Berkeley County Schools
August 27, 2011 by USA Post
Berkeley County Schools, All schools in the Dorchester School District 4 will close at 1 pm today and the teachers and staff will go after all the children are gone. All afternoon and evening programs are closed.
Berkeley Schools close early. Check the schedule for free time for your child’s school. Dorchester School District 2 and 4 have announced that they will close schools early today, too.
In Dorchester 2, Givhans Alternative School will close at 10 am, primary schools will close at 11 am, high schools will close at noon; Rollings Middle School of the Arts will close at 12:20 pm; other schools half will be closed at 12: 45 pm Child development is closed but extended day programs will be open until 3 pm For more information visit the school district.
Dorchester 4 has not yet announced what time school will be announced.
Charleston County School District officials have been watching Hurricane Irene days, but did not know the parents until 21:30 Thursday that the school would be canceled today.
And about 8 o’clock this morning, the Berkeley County schools announced they would move to a part-time schedule.
“Due to bad weather imminent, Berkeley County Emergency Management has advised the Berkeley County School District to operate on a schedule of noon today,” said a press release in the morning.
Late at night, Charleston County’s decision left many struggling to arrange child care, but school officials said they were acting with members of staff and student safety in mind.
“We felt we could bring (students) safely, but the problem is, can we get home safely?” Said Nancy McGinley Superintendent. “We err on the side of caution rather than creating all this chaos in the middle of the day. We try to go as fast as we could.”
School leaders have been in close communication with the Emergency Operations Centre County, and the last one I received was at 5:30 pm At 5 pm, the National Hurricane Center lifted the advisory for the coast of South Carolina from a tropical storm watch to a warning, that is, tropical storm conditions could be expected within 36 hours.
District officials spent the next hour reviewing information from various sources and realized at about 7 pm as the deadline for winds could begin collecting could create some security problems, said Jeff Scott, director of the district facility security and emergency preparedness.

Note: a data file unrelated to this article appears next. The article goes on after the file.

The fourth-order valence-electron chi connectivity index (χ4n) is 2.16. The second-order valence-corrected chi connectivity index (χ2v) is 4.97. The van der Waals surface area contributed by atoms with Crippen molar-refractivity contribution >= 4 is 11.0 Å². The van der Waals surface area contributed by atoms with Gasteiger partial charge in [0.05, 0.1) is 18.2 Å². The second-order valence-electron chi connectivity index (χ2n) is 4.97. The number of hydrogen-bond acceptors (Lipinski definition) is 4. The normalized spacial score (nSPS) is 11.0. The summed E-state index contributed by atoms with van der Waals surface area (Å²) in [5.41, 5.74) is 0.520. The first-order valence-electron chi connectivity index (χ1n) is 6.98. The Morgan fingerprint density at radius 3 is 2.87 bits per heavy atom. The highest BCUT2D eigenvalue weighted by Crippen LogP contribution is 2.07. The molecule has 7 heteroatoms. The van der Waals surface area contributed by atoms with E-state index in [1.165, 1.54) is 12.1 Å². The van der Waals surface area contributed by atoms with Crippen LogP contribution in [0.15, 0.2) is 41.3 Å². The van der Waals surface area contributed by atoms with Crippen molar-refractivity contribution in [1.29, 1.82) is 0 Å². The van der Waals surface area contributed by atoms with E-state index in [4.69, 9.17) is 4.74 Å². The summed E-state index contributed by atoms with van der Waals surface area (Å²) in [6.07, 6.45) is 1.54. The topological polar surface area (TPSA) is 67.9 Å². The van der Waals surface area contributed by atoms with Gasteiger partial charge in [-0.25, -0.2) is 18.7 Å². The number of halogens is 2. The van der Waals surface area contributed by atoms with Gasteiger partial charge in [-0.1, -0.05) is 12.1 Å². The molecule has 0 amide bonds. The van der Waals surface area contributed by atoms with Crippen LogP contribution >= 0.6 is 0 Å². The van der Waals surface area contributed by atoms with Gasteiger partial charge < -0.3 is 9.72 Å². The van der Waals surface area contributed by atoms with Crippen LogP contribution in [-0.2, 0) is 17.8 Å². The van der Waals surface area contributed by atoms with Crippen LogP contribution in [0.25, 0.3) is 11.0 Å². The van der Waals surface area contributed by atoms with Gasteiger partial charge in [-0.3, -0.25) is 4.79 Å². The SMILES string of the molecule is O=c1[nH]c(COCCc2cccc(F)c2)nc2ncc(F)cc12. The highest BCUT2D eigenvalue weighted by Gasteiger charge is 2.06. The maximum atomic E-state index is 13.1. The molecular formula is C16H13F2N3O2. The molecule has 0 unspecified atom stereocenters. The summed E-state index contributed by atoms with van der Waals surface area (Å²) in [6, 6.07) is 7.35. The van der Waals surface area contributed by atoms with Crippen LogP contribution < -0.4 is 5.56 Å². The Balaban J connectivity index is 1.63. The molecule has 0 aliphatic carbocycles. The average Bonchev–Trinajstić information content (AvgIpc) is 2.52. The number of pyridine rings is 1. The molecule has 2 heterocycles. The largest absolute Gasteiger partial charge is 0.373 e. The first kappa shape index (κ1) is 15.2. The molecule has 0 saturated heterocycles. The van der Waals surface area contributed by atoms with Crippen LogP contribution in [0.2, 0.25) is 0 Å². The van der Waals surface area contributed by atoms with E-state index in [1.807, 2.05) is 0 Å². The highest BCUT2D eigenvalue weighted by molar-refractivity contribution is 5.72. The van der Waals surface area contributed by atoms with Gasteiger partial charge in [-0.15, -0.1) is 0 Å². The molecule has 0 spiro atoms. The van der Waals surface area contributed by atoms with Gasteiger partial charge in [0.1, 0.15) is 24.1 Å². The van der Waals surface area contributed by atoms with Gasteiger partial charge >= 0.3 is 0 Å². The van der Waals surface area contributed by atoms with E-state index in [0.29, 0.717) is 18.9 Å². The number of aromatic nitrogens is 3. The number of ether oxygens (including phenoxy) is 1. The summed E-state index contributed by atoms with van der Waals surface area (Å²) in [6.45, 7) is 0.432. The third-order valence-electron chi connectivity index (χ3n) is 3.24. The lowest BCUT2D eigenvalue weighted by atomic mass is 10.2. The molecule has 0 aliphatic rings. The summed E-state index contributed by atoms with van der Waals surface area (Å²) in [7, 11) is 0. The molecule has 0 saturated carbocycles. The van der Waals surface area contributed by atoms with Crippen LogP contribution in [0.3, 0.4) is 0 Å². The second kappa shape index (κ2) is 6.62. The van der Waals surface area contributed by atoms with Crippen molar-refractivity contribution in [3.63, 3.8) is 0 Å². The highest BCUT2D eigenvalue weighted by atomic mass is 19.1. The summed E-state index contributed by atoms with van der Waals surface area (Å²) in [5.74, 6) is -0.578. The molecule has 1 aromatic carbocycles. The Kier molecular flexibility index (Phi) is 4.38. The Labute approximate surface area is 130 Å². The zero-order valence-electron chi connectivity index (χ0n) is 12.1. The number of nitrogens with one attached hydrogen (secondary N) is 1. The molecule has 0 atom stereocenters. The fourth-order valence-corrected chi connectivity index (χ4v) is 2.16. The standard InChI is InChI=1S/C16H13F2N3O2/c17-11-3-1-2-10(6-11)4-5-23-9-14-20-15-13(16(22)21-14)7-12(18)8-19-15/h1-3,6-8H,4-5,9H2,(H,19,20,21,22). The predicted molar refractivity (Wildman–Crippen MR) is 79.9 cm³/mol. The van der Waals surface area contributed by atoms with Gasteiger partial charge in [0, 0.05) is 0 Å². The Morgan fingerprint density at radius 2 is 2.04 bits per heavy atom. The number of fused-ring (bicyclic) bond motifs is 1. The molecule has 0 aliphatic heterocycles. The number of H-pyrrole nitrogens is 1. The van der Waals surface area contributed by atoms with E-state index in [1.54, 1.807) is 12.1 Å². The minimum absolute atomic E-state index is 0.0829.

Strong winds can cause a problem for students traveling home, especially those who ride in buses over bridges, he said. The winds are expected to exceed 30 miles per hour.
The wind at first was not going to get worse until 4 or 5 hours, but this time changed to noon and school leaders.
“We were worried about the storm accelerating,” said Scott.
School officials then began talking about what to do. They came to the district transportation director, the company that provides services of buses, the Emergency Operations Center, a meteorologist, its chief financial officer, the Deputy Superintendent for communication and the superintendent.
“It took us a while to get input from everyone,” said Scott.
Once the superintendent’s decision to cancel school, parents were notified within 15 minutes, he said.
The school district buses run three routes each, so it takes time to get mobilized and transported all the students home, McGinley said. She said she acknowledged that parents were notified at a late hour, but could have created a bigger problem to allow students to attend school in the morning, he said.
Parents had mixed reactions. Some said they preferred to stay home with their children to be in a dangerous situation.
“It’s better to be safe than sorry and cancel it does not,” wrote Caroline snoots bleach in a post on the page and courier Facebook.
Others said the late decision left struggling to make child care plans for today.
“I would like not going to wait until 9:30 pm to make the call!” Beth Hunter Baldwin wrote in another post.
The city of Charleston scheduled to continue preparations for the hurricane today and do regular business, said Barbara Vaughn, a spokesman for the city government.
“Employees should call the human resources information, if you have questions,” he said.
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